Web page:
NICIAS: Well, for some time I have been thinking, Socrates, that you two are not defining courage in the right way; for you are not acting upon an admirable remark which I have formerly heard you make.
SOCRATES: What is that, Nicias?
[194d] NICIAS: I have often heard you say that every man is good in that wherein he is wise, and bad in that wherein he is unlearned.
SOCRATES: Well, that is true, Nicias, I must say.
NICIAS: And hence, if the brave man is good, clearly he must be wise.
SOCRATES: Do you hear him, Laches?
LACHES: I do, without understanding very well what he says.
SOCRATES: But I think I understand it: our friend appears to me to mean that courage is a kind of wisdom.
LACHES: What kind of wisdom, Socrates?
[194e] SOCRATES: Well, will you put that question to your friend here?
LACHES: I do.
SOCRATES: Come now, tell him, Nicias, what kind of wisdom courage may be, by your account. Not that, I presume, of flute-playing.
NICIAS: Not at all.
SOCRATES: Nor yet that of harping.
NICIAS: Oh, no.
SOCRATES: But what is this knowledge then, or of what?
LACHES: I must say you question him quite correctly, Socrates, so let him just tell us what he thinks it is.
NICIAS: I say, Laches, that it is this -- the knowledge of what is to be feared or hoped, [195a] either in war or in anything else.
LACHES: How strangely he talks, Socrates!
SOCRATES: What is it that makes you say that, Laches?
LACHES: What is it? Why, surely wisdom is distinct from courage.
SOCRATES: Well, Nicias denies that.
LACHES: He does indeed, to be sure: that is where he just babbles.
SOCRATES: Then let us instruct and not abuse him.
NICIAS: No, it seems to me, Socrates, that Laches wants to have it proved that I am talking nonsense, because he was proved [195b] a moment ago to be in the same case himself.
LACHES: Quite so, Nicias, and I will try to make it evident. You are talking nonsense: for instance, do not doctors know what is to be feared in disease? Or do you suppose that the courageous know this? Or do you call doctors courageous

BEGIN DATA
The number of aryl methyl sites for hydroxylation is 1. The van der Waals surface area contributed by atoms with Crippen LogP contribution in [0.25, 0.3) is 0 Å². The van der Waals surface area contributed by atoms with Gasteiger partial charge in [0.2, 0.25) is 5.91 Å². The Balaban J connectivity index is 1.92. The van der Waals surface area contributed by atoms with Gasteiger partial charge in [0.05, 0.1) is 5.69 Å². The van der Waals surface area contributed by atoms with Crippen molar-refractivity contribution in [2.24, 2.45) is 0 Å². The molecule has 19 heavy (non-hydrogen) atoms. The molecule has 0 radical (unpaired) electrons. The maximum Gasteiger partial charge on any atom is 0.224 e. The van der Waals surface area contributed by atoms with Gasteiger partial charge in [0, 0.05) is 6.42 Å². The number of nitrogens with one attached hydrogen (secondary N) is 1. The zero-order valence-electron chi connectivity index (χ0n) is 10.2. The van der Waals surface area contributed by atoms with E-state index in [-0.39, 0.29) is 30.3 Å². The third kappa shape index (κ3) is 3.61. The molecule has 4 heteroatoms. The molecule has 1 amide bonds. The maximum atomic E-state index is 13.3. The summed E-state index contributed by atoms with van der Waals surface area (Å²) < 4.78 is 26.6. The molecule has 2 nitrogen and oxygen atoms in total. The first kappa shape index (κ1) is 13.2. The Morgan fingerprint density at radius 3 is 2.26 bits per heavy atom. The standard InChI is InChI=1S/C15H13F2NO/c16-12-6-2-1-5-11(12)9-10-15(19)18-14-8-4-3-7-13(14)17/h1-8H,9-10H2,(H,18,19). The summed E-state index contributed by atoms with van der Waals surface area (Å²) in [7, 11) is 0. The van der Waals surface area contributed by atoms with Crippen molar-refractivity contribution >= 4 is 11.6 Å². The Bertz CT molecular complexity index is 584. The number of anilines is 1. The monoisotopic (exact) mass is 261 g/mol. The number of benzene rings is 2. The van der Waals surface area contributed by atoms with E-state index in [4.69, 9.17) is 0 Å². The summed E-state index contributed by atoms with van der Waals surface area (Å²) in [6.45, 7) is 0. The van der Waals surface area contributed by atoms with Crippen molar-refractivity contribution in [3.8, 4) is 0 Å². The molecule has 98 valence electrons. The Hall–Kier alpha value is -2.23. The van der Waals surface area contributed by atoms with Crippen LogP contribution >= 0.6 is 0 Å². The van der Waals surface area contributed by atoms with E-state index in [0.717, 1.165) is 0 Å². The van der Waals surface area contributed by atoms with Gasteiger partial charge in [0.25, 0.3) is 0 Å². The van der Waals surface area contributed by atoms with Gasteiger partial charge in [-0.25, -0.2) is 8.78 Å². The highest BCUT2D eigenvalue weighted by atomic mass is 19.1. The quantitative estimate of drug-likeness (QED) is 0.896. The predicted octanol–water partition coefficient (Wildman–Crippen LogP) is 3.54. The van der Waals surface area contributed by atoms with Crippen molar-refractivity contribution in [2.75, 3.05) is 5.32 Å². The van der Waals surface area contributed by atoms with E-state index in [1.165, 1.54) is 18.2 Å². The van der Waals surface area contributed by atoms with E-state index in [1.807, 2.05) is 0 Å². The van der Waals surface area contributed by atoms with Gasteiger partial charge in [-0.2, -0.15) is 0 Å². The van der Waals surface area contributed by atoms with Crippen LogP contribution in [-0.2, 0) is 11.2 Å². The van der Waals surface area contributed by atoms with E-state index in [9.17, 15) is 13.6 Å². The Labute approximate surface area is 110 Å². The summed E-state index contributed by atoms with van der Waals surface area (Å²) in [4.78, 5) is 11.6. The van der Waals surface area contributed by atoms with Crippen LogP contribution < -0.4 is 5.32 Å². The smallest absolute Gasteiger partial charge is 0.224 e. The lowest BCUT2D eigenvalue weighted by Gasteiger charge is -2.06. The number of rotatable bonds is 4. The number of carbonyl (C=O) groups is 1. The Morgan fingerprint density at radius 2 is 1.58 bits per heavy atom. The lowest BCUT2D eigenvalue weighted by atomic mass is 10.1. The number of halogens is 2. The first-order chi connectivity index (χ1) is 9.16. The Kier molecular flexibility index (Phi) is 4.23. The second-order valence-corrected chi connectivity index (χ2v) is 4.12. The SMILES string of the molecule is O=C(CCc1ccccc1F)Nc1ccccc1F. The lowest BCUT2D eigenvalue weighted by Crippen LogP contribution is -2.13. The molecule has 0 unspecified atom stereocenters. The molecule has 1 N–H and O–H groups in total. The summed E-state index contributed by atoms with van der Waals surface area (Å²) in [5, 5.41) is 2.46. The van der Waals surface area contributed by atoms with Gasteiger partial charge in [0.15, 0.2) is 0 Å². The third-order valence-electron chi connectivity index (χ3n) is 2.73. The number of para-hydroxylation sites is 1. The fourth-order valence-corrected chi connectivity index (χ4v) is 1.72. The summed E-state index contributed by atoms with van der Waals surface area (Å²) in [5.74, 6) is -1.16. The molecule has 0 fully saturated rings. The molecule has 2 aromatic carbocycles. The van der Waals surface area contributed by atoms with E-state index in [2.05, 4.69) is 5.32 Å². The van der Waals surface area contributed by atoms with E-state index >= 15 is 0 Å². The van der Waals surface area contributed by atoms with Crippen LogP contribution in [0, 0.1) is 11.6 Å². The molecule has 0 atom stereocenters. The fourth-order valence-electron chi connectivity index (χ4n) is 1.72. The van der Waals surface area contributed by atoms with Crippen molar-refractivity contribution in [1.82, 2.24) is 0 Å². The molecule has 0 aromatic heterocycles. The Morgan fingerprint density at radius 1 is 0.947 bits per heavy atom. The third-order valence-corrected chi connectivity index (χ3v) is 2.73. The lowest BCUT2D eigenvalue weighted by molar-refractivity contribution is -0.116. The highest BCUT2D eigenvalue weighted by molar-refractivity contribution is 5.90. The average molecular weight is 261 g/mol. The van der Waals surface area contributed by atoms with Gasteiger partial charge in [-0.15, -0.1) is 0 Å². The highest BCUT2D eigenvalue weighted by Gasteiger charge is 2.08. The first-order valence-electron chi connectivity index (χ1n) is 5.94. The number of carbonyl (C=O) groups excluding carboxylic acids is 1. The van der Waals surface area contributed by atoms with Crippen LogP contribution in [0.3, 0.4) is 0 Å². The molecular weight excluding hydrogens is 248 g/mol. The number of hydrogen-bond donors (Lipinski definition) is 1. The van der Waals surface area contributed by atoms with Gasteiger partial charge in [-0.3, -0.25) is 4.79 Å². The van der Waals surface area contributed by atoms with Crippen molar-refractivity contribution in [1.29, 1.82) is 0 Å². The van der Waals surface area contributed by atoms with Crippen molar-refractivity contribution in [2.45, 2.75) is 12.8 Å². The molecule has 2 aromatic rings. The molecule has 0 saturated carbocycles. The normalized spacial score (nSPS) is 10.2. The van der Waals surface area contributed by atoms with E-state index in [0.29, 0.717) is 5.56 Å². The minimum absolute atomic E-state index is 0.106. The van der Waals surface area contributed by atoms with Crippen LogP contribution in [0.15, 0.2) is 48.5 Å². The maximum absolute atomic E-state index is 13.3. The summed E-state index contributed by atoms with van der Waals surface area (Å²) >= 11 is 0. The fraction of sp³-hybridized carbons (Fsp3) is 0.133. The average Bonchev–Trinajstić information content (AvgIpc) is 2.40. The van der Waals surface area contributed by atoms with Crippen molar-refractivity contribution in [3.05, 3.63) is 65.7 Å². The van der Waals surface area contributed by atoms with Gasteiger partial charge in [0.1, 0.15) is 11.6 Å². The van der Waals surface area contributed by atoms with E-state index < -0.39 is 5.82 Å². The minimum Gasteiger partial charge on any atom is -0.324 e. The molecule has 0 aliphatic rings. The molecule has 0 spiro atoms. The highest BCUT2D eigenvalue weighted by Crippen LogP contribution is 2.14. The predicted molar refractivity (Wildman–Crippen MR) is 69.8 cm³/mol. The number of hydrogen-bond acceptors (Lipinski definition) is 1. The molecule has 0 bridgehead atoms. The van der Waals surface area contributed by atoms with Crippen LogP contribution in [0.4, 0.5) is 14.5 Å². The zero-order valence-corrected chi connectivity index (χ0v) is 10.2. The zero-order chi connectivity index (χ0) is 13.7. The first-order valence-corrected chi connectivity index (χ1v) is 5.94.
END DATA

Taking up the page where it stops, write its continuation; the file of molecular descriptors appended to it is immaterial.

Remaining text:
NICIAS: No, not at all.
LACHES: Nor, I fancy, farmers either. And yet they, I presume, know what is to be feared in farming, and every other skilled worker knows what is to be feared and hoped in his own craft; but they are none the more [195c] courageous for that.
SOCRATES: What is Laches saying, in your opinion, Nicias? There does seem to be something in it.
NICIAS: Yes, there is something, only it is not true.
SOCRATES: How so?
NICIAS: Because he thinks that doctors know something more, in treating sick persons, than how to tell what is healthy and what diseased. This, I imagine, is all that they know: but to tell whether health itself is to be feared by anyone rather than sickness, -- do you suppose, Laches, that this is within a doctor's knowledge? Do you not think that for many it is better [195d] that they should never arise from their bed of sickness? Pray tell me, do you say that in every case it is better to live? Is it not often preferable to be dead?
LACHES: I do think that is so.
NICIAS: And do you think that the same things are to be feared by those who were better dead, as by those who had better live?
LACHES: No, I do not.
NICIAS: Well, do you attribute the judgement of this matter to doctors or to any other skilled worker except him who has knowledge of what is to be feared and what is not -- the man whom I call courageous?
SOCRATES: Do you comprehend his meaning, Laches?
[195e] LACHES: I do: it seems to be the seers whom he calls the courageous: for who else can know for which of us it is better to be alive than dead? And yet, Nicias, do you avow yourself to be a seer, or to be neither a seer nor courageous?
NICIAS: What! Is it now a seer, think you, who has the gift of judging what is to be feared and what to be hoped?